disc proliferation abnormal


Transcriptional Regulation

The function of the neuronal differentiation gene daughterless is required for the proper initiation of neuronal lineage development in all peripheral nervous system (PNS) lineages following the selection of neuronal precursor cells. Previous studies have shown that the ubiquitously expressed Da protein is required for the proper expression of neuronal precursor genes and lineage identity genes in the PNS of Drosophila embryos. These genes are required for differentiation and cell fate determination in the developing PNS. These findings, however, do not explain the failure of the nascent PNS precursors to undergo a normal cell cycle and divide in da mutants. Four genes whose products are required for various stages of the cell cycle are misexpressed in the PNS of da mutant embryos. Cyclin A, barren, disc proliferation abnormal and Histone H1 transcripts are significantly reduced or undetectable in the precursors of the PNS at stages 11 and 12. Precursors are still present at these stages in da mutants. This suggests that all aspects of PNS precursor differentiation examined so far are under the transcriptional control of da. Sensory organ precursors lacking Da may fail to express and/or accumulate other factors, such as critical differentiation genes, required for SOP entry into the cell cycle. It should be pointed out that these factors are unlikely to be the thus-far described neuronal precursor genes, as mutations in these genes do not result in any obvious cell cycle defects (Hassan, 1997).

Protein Interactions

There are at least two distinct types of 600-kDa complexes that contain Drosophila MCM complexes: one contains DmCDC46 (MCM5), homologous to yeast CDC46, and one appears to contain both DmMCM2 and Disc proliferation abnormal (a CDC54/MCM4 homolog). These complexes are stable throughout embryonic division cycles, are resistant to treatments with salt and detergent, and are present during development in tissues undergoing mitotic DNA replication as well as endoreplication. When extracts are prepared under low salt conditions all three MCM proteins co-immunoprecipitate. DmDC46 is found in another complex of about 200 kDa that is especially prevalent in adult flies. Anti-DMCDC46 antibody detects a complex of about 600kDa in Xenopus egg extracts, indistinguishable on native gels from the 600-kDa Drosophila complex. Human homologs of CDC46, CDC54 (homologous to DPA) and MCM2 have been reported to exist in two distinct complexes: one containing CDC46 and the other containing CDC54 to which MCM2 is loosely associated. Thus, partnership in complex formation appears to be evolutionarily conserved (Su, 1996).

Minichromosome maintenance (MCM) proteins are essential DNA replication factors conserved among eukaryotes. Three Drosophila MCM proteins have been characterized: DmMCM2, DmMCM4, and DmMCM5. MCMs cycle between chromatin bound and dissociated states during each cell cycle. Cyclin:cdks can prevent an assembly of proteins called the "prereplicative complex" on origins of DNA replication. The prereplicative complexes are thought to contain MCMs. Their absence from chromatin is thought to contribute to the inability of the post S phase nucleus to replicate DNA. Passage through mitosis restores the ability of MCMs to bind chromatin and the ability to replicate DNA. In Drosophila early embryonic cell cycles, which lack a G1 phase, MCMs reassociate with condensed chromosomes toward the end of mitosis. To explore the coupling between mitosis and MCM-chromatin interaction, a test was carried out as to whether this reassociation requires mitotic degradation of cyclins. Arrest of mitosis by induced expression of nondegradable forms of cyclins A and/or B shows that reassociation of MCMs to chromatin requires cyclin A destruction but not cyclin B destruction. In contrast to the earlier mitoses, mitosis 16 (M16) is followed by G1, and MCMs do not reassociate with chromatin at the end of M16. Thus MCM-chromosome association is delayed when mitosis is followed by a prolonged G-1 phase. dacapo mutant embryos lack an inhibitor for cyclin E, do not enter G1 quiescence after M16, and show mitotic reassociation of MCM proteins. It is proposed that cyclin E, inhibited by Dacapo in M16, promotes chromosome binding of MCMs. Thus, it is suggested that cyclins have both positive and negative roles in controlling MCM-chromatin association (Su, 1997).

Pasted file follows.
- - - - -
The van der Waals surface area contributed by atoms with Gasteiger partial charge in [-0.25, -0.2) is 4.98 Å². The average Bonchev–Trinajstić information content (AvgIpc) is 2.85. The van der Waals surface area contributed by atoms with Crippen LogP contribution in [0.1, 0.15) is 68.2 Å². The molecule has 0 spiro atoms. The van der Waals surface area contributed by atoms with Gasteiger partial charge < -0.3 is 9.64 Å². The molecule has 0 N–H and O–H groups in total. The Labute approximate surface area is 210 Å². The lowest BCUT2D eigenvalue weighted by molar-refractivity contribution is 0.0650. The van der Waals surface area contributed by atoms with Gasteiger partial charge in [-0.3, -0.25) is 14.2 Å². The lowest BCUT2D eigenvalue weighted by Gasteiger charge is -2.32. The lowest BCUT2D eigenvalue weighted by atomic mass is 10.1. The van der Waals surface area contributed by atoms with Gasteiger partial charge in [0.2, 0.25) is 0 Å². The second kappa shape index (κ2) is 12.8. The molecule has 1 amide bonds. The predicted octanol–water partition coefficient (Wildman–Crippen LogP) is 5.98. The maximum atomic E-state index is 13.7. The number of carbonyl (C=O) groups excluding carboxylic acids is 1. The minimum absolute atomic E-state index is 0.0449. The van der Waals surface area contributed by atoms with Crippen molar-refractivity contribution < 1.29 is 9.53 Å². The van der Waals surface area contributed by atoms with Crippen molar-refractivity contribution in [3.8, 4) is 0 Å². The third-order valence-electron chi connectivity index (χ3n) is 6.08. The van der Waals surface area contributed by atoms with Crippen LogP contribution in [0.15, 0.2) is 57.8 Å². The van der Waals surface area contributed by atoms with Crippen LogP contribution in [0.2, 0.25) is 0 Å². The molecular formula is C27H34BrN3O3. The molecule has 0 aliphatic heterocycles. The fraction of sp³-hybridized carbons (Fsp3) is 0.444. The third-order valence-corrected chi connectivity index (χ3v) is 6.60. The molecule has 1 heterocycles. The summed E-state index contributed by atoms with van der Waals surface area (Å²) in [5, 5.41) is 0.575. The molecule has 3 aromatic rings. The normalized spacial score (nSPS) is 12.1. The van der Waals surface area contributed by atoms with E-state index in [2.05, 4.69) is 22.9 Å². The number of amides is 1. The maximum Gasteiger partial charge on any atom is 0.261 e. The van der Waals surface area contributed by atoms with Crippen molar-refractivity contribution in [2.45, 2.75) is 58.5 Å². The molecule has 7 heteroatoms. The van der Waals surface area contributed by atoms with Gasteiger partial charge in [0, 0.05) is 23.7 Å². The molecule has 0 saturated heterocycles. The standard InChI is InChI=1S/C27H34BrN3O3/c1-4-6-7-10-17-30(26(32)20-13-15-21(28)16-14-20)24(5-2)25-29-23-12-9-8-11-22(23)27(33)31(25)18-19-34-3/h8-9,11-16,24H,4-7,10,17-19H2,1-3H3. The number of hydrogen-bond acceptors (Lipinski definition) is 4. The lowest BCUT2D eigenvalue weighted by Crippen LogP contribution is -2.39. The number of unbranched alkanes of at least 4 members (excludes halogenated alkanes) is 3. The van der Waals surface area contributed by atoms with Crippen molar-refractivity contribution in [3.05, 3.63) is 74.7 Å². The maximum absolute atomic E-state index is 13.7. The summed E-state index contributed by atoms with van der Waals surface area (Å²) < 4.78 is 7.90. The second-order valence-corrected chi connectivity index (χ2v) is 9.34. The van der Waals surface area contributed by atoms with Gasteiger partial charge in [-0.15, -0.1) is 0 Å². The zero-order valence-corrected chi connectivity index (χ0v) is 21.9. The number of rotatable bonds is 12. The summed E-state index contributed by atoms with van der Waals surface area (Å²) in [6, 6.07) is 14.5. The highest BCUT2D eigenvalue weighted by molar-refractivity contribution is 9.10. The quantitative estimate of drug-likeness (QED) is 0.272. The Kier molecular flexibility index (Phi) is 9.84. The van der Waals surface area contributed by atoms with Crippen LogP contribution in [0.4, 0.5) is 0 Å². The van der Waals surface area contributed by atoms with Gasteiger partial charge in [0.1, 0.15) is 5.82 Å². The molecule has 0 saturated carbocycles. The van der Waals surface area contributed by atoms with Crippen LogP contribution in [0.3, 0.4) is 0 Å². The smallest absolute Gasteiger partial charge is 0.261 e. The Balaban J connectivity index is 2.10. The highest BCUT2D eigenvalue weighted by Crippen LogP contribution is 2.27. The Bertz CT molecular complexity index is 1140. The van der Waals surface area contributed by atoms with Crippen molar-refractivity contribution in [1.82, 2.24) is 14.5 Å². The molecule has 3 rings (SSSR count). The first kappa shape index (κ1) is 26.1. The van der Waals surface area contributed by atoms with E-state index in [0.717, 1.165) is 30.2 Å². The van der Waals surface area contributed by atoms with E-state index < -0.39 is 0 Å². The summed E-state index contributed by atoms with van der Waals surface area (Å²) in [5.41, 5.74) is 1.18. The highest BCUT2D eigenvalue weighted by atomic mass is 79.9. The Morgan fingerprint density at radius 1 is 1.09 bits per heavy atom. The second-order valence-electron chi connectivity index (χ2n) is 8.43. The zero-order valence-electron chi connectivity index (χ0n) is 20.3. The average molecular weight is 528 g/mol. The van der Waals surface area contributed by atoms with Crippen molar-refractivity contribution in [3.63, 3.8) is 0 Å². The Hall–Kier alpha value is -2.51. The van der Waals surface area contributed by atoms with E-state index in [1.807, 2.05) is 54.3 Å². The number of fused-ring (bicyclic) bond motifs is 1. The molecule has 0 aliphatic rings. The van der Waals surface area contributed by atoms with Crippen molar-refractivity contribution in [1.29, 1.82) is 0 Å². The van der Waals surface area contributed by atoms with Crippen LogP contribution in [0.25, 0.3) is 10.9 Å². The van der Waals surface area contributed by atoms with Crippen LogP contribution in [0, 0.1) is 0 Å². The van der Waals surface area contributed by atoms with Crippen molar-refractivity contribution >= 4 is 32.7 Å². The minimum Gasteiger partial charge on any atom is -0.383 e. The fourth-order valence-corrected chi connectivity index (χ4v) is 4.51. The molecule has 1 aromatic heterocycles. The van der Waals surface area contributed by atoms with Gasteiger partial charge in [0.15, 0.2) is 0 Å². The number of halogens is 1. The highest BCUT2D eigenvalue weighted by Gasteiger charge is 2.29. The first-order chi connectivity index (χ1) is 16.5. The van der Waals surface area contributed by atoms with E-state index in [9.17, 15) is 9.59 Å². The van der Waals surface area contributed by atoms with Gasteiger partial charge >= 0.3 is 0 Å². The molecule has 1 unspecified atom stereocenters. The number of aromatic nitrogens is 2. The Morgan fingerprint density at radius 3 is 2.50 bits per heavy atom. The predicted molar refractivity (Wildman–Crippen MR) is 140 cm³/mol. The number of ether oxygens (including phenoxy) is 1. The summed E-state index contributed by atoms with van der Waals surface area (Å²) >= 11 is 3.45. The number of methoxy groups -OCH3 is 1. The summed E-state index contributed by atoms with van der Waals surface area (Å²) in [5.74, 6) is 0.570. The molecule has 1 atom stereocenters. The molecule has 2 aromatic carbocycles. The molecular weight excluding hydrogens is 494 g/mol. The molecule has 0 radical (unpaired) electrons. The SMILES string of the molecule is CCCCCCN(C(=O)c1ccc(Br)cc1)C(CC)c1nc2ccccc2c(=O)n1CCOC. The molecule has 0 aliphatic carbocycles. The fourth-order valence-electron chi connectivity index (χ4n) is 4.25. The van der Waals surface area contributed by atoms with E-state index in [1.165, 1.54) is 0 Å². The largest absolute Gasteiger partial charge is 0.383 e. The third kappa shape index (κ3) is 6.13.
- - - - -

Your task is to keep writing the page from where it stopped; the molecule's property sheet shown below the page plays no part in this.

Isolation of the Cdc45/Mcm2-7/GINS (CMG) complex, a candidate for the eukaryotic DNA replication fork helicase

The protein Cdc45 plays a critical but poorly understood role in the initiation and elongation stages of eukaryotic DNA replication. To study Cdc45's function in DNA replication, Cdc45 protein was purified from Drosophila embryo extracts by a combination of traditional and immunoaffinity chromatography steps, and it was found that the protein exists in a stable, high-molecular-weight complex with the Mcm2-7 hexamer and the GINS (Go, Ichi, Nii, and San; five, one, two, and three in Japanese) tetramer. The purified Cdc45/Mcm2-7/GINS complex is associated with an active ATP-dependent DNA helicase function. BLAST searches revealed four members of the GINS complex in Drosophlia are CG14549, CG9187, CG18013, and CG2222 (Sld5, Psf1, Psf2, and Psf3, respectively). RNA interference knock-down experiments targeting the GINS and Cdc45 components establish that the proteins are required for the S phase transition in Drosophila cells. The data suggest that this complex forms the core helicase machinery for eukaryotic DNA replication (Moyer, 2006; full text of article).

This study provides evidence that Cdc45 exists in a stable biochemical unit with the Mcm2-7 and GINS complexes and that this large complex has associated with it an ATP-dependent helicase activity. The evidence that the Mcm2-7 complex is responsible for this activity (as opposed to another helicase or a subset of the Mcm proteins) is not definitive, but it is an attractive hypothesis. Reconstitution of the complex from recombinant proteins will be the next step in testing this notion. The identification of the Cdc45/Mcm2-7/GINS (CMG) complex and its associated helicase activity supports reports that implicate the Mcms, Cdc45, and GINS in chromosome unwinding, and it begins to provide a molecular model for the mechanism of DNA unwinding at the eukaryotic DNA replication fork (Moyer, 2006).

Cdc45 and GINS first associate with replication origins at the G1 to S phase transition after the activation of the cyclin-dependent kinase (Cdk) and Cdc7 protein kinases, and it is possible that phosphorylation of one or more of the CMG complex members by Cdk and/or Cdc7 may promote Cdc45 and GINS association with Mcm2-7. Mcm proteins have been shown to be phosphorylated at the G1 to S phase transition, and Cdc45 and GINS have been shown to preferentially associate with Mcms during S phase. Furthermore, the bob-1 mutant, an allele of Mcm5 in S. cerevisiae, suppresses the requirement for the Cdc7 kinase, and it is tempting to speculate that this mutation bypasses a modification that is essential for CMG complex assembly (Moyer, 2006).